Feet walking in grass


From smooth and polished to callused and stinky, feet provide valuable insights to the health of every individual diagnosed with diabetes. High blood sugar can damage nerves in the feet and legs causing pain and numbness called neuropathy. This lack of feeling may cause sores or wound to go unnoticed, become infected and, in worst case scenarios, require amputation.

Lower extremity amputation rates related to diabetes have been gradually increasing each year since 2009. Nearly 800 people with diabetes had a documented non-traumatic lower extremity amputation of a partial to whole foot or leg between July 1, 2017 and June 30, 2018, according to Medicare claims data for the Great Plains Quality Innovation Network’s (QIN) four-state region.

Denise Kolba, RN, program manager for Great Plains Quality Innovation Network“The number of individuals diagnosed with diabetes continues to grow and many more are living with diabetes and unaware,” explained Denise Kolba, RN, program manager for Great Plains QIN.

The American Diabetes Association offers a Type 2 Diabetes Risk Test on their website and promotes risk factor awareness during Diabetes Alert Day on March 26, 2019. Kolba added, “Individuals with risk factors for type 2 diabetes or those with a pre-diabetes diagnosis can prevent the disease through behavior changes. Providers can refer individuals to self-management education programs to receive the tools and support for developing long-term lifestyle change.”

David Lonbaken, DPM, FACFAS, a podiatrist in Pierre, SD, has 23 years of experience in diabetic foot surgery and specializes in limb preservation. He will be sharing best practices and insights during the “Get a Leg Up on Preventing Lower Extremity Amputation” webinar scheduled for April 17. In addition, a patient story will be shared to emphasize the importance of foot exams and self-care.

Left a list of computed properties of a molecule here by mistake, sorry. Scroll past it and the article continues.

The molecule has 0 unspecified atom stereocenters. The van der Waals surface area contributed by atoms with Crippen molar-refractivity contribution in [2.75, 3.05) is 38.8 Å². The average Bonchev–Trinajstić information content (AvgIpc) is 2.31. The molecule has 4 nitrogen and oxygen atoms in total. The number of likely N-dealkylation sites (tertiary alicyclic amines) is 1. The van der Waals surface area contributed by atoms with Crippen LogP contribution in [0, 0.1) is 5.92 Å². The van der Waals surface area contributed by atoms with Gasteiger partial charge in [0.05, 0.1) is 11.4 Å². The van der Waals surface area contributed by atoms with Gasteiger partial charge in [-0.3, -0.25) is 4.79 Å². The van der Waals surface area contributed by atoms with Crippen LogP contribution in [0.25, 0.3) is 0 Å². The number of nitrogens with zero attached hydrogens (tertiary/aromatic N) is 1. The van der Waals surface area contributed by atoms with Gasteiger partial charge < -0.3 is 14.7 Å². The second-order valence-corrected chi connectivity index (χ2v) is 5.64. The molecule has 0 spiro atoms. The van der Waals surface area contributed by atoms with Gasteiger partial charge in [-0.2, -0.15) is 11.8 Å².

“As a master trainer with Better Choices, Better Health, I have heard many stories about how quickly complications can arise for those diagnosed with diabetes,” shared Kolba. “Most would think taking your shoes off at the doctor office should be simple enough, but this can be a difficult task for those who struggle with mobility for various reasons.”

Better Choices, Better Health is a six-week self-management education program available for individuals with diabetes to learn proven methods for developing healthy behaviors including foot care. Participants learn ways to prevent foot/leg complications and gain an understanding of the risks associated with poor foot care. The interactive group learning emphasizes the role of both the patient and the provider for preventing complications and teaches best practices for foot care.

  1. Check feet daily for cuts, blisters or red spots
  2. Wash and thoroughly dry feet daily
  3. Trim toenails regularly or visit a podiatrist for thick, yellow, curved or ingrown toenails
  4. Protect feet from hot and cold
  5. Wear shoes and socks
  6. Take off shoes at every provider visit

Additional information on self-management education and diabetes care are available on the Great Plains QIN website along with tools and resources for individuals working to manage or prevent diabetes.